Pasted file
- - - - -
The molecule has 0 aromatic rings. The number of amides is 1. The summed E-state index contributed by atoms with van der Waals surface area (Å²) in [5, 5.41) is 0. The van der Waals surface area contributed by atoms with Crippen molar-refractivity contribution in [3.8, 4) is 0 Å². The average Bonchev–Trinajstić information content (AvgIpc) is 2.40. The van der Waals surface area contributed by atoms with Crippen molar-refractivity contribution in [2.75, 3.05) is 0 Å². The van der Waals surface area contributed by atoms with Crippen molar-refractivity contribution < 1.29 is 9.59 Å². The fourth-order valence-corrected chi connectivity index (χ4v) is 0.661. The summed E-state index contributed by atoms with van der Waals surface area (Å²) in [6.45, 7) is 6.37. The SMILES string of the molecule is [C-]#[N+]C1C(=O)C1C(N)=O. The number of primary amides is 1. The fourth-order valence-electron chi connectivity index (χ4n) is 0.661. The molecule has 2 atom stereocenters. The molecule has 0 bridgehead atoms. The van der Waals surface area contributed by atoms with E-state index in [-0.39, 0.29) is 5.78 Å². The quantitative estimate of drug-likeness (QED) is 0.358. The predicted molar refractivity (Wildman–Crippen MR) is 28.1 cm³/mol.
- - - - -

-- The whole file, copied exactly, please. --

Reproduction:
The molecule has 0 aromatic rings. The number of amides is 1. The summed E-state index contributed by atoms with van der Waals surface area (Å²) in [5, 5.41) is 0. The van der Waals surface area contributed by atoms with Crippen molar-refractivity contribution in [3.8, 4) is 0 Å². The average Bonchev–Trinajstić information content (AvgIpc) is 2.40. The van der Waals surface area contributed by atoms with Crippen molar-refractivity contribution in [2.75, 3.05) is 0 Å². The van der Waals surface area contributed by atoms with Crippen molar-refractivity contribution < 1.29 is 9.59 Å². The fourth-order valence-corrected chi connectivity index (χ4v) is 0.661. The summed E-state index contributed by atoms with van der Waals surface area (Å²) in [6.45, 7) is 6.37. The SMILES string of the molecule is [C-]#[N+]C1C(=O)C1C(N)=O. The number of primary amides is 1. The fourth-order valence-electron chi connectivity index (χ4n) is 0.661. The molecule has 2 atom stereocenters. The molecule has 0 bridgehead atoms. The van der Waals surface area contributed by atoms with E-state index in [-0.39, 0.29) is 5.78 Å². The quantitative estimate of drug-likeness (QED) is 0.358. The predicted molar refractivity (Wildman–Crippen MR) is 28.1 cm³/mol.